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3101.0 - Australian Demographic Statistics, Jun 2013 Quality Declaration 
Previous ISSUE Released at 11:30 AM (CANBERRA TIME) 17/12/2013   
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FEATURE ARTICLE 1: POPULATION BY AGE AND SEX, AUSTRALIA, STATES AND TERRITORIES


INTRODUCTION

This article summarises features of the data presented in the spreadsheets and datacubes accompanying this release which present the estimated resident population (ERP) of Australian states and territories by single year of age and by sex, as at 30 June. The spreadsheets include median ages, mean ages and sex ratios. Estimates up to June 2011 are final and those for June 2012 and June 2013 are preliminary.


AGEING POPULATION

Australia's population, like that of most developed countries, is ageing as a result of sustained low fertility and increasing life expectancy. This has resulted in proportionally fewer children (under 15 years of age) in the population.

The median age (the age at which half the population is older and half is younger) of the Australian population has increased by 4.3 years over the last two decades, from 33.0 years at 30 June 1993 to 37.3 years at 30 June 2013. Between 30 June 2012 and 30 June 2013 the median age remained steady at 37.3 years. Over the next several decades, population ageing is projected to have significant implications for Australia in many spheres, including health, labour force participation, housing and demand for skilled labour (Australia to 2050: Future Challenges, January 2010 (Intergenerational Report 2010), Department of the Treasury).

Population Change, Age group - 1993 to 2013
Graph: Population Change, Age group—1993 to 2013


Between 30 June 1993 and 30 June 2013, the proportion of Australia's population aged 15-64 years has remained stable, increasing from 66.6% to 66.7% of the total population, and the proportion of people aged 65 years and over has increased from 11.6% to 14.4%. During the same period, the proportion of population aged 85 years and over has almost doubled from 1.0% of the population at 30 June 1993 to 1.9% of the total population at 30 June 2013. Conversely, the proportion aged under 15 years has decreased from 21.7% to 18.9%.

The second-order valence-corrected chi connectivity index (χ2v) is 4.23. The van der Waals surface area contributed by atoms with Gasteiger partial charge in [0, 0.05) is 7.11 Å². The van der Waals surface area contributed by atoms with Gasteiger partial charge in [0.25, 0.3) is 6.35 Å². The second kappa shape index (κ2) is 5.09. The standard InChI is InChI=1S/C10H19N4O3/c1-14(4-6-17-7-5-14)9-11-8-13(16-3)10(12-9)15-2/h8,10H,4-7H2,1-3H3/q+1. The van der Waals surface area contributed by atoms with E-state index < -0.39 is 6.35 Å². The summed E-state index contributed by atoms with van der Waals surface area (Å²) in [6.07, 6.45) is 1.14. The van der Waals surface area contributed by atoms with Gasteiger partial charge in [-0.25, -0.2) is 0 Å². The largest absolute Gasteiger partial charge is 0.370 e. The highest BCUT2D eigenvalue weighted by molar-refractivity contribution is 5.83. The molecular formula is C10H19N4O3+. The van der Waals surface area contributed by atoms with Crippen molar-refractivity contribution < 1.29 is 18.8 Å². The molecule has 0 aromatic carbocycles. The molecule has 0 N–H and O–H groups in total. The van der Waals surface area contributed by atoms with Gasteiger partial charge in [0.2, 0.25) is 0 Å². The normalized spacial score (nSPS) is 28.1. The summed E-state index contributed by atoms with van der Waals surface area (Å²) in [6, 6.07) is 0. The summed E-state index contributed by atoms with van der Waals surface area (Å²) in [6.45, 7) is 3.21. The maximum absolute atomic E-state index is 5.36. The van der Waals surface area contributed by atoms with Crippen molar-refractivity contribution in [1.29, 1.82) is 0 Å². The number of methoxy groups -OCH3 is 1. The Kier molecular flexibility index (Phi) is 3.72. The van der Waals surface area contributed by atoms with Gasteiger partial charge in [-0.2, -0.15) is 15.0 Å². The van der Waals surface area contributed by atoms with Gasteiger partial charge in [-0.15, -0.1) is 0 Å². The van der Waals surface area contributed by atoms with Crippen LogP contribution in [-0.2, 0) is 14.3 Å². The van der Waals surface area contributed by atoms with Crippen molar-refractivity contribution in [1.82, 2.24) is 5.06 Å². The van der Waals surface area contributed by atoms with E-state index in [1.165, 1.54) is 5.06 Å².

Population Structure, Age and sex - Australia - 1993 and 2013
Diagram: Population Structure, Age and sex—Australia—1993 and 2013



STATES AND TERRITORIES

At 30 June 2013, Tasmania had the oldest median age of all the states and territories at 41.2 years. South Australia had the second oldest median age with a median age of 39.8 years, followed by New South Wales (37.8 years), Victoria (37.3 years), Queensland (36.6 years), Western Australia (35.8 years), the Australian Capital Territory (34.6 years) and the Northern Territory (31.7 years).

Median Age of population(a) - At 30 June
Graph: Median Age of population(a)—At 30 June


Tasmania experienced the largest increase in median age over the last 20 years, increasing by 7.9 years from 33.3 years in 1993 to 41.2 years in 2013. Interstate migration of younger adults from Tasmania to the Australian mainland has contributed to this accelerated ageing. For further information, see Migration, Australia (cat. no. 3412.0).


CHILDREN (UNDER 15 YEARS OF AGE)

In the 20 years between 30 June 1993 and 30 June 2013, the proportion of children aged 0-14 years decreased from 21.7% to 18.9% of the total population.

In the 12 months to 30 June 2013, the number of children aged 0-14 years in the population increased by 71,600. This compared to an increase of 55,700 in the year to 30 June 2012. The number of children aged 0-4 years increased by 28,600, the number aged between 5-9 years increased by 36,100, and those aged between 10-14 years increased by 6,900.

In the year ended 30 June 2013, Western Australia recorded the largest percentage increase in the number of children aged 0-14 years (3.1%). The Australian Capital Territory recorded positive growth of 2.8%, as did Victoria (1.9%), Queensland (1.7%), New South Wales (1.3%) and South Australia and the Northern Territory (both 0.7%). Tasmania recorded a decrease of 0.3%.


WORKING AGE POPULATION (AGED 15-64 YEARS)

At 30 June 1993, the proportion of the population aged between 15 and 64 years (traditionally referred to as the 'working age population') was 66.6%. This proportion increased to a high of 67.5% in 2009, before declining to 66.7% by 30 June 2013.

In the 12 months to 30 June 2013, the number of people in this group increased by 1.4% (or 215,400 persons). At the state and territory level, Western Australia experienced the fastest growth rate at 3.2%, followed by the Northern Territory (1.7%), the Australian Capital Territory (1.6%), Queensland (1.6%) and Victoria (1.5%), which were all higher than the national average (1.4%). New South Wales recorded a growth rate of 1.0%, South Australia 0.4% and Tasmania recorded a decrease in the proportion of 15-64 year olds of 0.5%.